Each member of the supporting cast has clearly been carefully selected for their roles. Before seeing the show live, I was unaware of the number of lead cast who played dual roles. With the progression of time, the second act sees a number of new characters join the story.
A particular standout for his infectious energy and dazzling style is Daveed Diggs, who first plays the toffy, high-spirited Marquis de Lafayette and returns after interval as America’s third President, driven leader Thomas Jefferson.
Odom, Jr maintains an intense focus as frustrated lawyer and politician Aaron Burr, showing the humanity of the character through his loves but never allowing any maudlin sympathy to creep into his approach.
Anthony Ramos is strong as noble John Laurens but is really adorable, and heartbreaking, as Hamilton’s young son Philip.
Most heartbreaking of all is the tender work of Phillipa Soo as dear Eliza Hamilton (nee Schuyler) as she bravely finishes the story in the final number.
Experienced performer Renée Elise Goldsberry portrays Angelica Schuyler’s reckless youth before bringing a centred maturity to the character in later life. Goldsberry’s diction and expression are impeccable. In an immediate flashback sequence following the whirlwind courtship and highly stylised wedding of Hamilton and Eliza, Angelica shares her point of view in “Satisfied,” a number that Goldsberry performs brilliantly, rap and all.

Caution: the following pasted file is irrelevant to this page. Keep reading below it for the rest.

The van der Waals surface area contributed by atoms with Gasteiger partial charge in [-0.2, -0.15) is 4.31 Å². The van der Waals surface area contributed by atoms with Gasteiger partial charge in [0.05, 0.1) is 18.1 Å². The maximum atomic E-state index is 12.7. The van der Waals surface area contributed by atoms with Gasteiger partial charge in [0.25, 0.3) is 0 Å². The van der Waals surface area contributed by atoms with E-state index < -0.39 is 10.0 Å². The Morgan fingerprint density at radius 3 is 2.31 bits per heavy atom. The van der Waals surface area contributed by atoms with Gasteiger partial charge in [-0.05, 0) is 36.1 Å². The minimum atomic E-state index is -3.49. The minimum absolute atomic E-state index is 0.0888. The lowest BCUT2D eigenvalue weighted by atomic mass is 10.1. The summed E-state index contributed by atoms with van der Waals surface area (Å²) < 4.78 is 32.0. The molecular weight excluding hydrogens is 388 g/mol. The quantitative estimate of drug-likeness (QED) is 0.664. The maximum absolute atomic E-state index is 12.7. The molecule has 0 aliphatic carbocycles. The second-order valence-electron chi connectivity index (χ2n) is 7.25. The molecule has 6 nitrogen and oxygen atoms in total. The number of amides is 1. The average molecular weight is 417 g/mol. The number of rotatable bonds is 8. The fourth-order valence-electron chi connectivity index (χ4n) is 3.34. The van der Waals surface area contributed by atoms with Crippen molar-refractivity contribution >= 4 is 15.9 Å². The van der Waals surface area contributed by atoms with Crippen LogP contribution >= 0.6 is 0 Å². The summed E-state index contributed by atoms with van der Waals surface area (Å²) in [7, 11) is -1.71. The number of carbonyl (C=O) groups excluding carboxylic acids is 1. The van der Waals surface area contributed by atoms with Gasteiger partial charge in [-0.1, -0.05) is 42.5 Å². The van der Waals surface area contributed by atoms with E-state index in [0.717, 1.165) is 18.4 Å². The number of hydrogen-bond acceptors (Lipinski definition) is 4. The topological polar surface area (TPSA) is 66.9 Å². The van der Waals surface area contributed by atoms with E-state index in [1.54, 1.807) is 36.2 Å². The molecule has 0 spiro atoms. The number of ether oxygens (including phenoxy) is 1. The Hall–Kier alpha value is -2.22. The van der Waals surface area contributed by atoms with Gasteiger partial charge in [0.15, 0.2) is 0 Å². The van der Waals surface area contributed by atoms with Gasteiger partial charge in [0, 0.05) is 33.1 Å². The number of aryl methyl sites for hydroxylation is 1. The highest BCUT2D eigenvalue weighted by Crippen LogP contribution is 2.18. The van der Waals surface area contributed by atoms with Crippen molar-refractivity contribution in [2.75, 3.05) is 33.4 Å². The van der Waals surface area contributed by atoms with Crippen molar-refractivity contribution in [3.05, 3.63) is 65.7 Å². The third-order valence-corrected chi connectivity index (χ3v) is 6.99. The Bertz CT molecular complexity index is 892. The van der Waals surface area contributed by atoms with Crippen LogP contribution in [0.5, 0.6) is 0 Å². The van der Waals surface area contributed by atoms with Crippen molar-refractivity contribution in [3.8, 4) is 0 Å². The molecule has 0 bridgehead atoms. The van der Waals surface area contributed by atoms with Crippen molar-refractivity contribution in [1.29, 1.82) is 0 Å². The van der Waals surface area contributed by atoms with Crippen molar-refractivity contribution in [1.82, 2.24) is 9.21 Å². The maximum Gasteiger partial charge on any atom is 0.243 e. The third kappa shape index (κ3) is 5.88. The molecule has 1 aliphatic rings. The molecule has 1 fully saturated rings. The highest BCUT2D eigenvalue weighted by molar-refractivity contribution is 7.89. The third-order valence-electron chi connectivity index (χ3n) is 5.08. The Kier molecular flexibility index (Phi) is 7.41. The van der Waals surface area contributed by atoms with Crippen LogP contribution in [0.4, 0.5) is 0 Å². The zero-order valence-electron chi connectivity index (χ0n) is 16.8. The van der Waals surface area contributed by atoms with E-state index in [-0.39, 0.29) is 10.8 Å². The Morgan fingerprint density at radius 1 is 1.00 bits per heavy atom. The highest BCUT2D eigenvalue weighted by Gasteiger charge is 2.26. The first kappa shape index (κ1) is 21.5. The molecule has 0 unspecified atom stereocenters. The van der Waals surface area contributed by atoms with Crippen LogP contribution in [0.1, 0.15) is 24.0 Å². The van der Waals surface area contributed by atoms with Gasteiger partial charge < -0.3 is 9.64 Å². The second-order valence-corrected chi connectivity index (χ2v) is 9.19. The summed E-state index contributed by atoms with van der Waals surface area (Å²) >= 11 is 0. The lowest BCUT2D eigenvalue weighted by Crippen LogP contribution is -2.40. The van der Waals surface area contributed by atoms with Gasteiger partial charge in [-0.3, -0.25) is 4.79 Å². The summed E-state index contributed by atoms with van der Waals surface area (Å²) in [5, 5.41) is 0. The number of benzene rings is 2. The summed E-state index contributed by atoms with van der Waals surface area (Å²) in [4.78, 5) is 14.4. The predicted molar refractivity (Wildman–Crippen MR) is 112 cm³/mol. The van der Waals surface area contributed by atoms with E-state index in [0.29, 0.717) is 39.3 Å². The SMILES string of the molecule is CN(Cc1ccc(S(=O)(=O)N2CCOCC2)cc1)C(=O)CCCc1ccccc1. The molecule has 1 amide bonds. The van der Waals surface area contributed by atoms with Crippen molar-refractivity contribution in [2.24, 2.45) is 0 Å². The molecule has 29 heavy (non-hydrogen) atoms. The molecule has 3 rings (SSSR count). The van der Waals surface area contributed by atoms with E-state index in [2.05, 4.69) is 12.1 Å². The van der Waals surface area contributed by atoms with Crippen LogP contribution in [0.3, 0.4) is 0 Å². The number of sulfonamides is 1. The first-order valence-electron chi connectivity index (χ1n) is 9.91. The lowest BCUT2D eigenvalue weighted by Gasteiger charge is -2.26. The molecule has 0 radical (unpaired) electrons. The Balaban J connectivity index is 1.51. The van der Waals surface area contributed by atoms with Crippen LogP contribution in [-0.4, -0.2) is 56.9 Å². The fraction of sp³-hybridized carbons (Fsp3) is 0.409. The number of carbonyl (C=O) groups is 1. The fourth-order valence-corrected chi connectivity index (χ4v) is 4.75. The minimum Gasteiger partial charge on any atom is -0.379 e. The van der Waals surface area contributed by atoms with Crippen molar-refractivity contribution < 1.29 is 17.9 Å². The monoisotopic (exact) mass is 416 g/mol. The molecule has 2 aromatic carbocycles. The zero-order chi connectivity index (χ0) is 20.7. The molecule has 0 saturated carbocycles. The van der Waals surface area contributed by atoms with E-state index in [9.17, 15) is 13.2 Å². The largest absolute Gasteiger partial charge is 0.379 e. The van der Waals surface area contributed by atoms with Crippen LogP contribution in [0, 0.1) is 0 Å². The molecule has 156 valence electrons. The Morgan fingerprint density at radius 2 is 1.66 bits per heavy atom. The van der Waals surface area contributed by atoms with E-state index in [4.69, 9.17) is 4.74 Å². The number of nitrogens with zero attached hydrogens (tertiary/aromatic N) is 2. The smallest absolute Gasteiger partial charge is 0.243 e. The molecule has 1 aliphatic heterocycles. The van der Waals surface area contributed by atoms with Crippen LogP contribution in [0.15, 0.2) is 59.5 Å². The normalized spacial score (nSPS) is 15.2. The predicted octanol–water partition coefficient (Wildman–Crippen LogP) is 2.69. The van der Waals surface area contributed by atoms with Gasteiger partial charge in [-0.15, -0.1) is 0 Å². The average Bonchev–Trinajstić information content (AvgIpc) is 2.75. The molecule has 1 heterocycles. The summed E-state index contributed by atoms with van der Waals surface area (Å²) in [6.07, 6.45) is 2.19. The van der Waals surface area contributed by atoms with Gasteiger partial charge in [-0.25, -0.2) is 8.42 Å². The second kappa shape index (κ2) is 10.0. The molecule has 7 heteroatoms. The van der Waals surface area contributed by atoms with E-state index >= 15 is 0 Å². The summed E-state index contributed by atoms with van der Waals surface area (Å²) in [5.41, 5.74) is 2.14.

Christopher Jackson, who was also an original cast member of In The Heights, use his height and strong presence to make Washington a real hero. Jackson’s performance of Washington’s soaring final number, “One Last Time,” makes it a fitting finale for the character.
Regally resplendent in red and gold satin, Jonathan Groff brings welcome moments of finely honed comic relief whenever he appears as haughty monarch King George, who is presented much in the same vein as Hitler in The Producers.
I booked nine months in advance for Hamilton. Similar dedication in keen ticket buyers is strongly encouraged as the outcome is extremely rewarding.
Hamilton was reviewed 2pm 30 March 2016 and 2pm 6 April 2016 at Richard Rodgers Theatre, New York.
Photos: Joan Marcus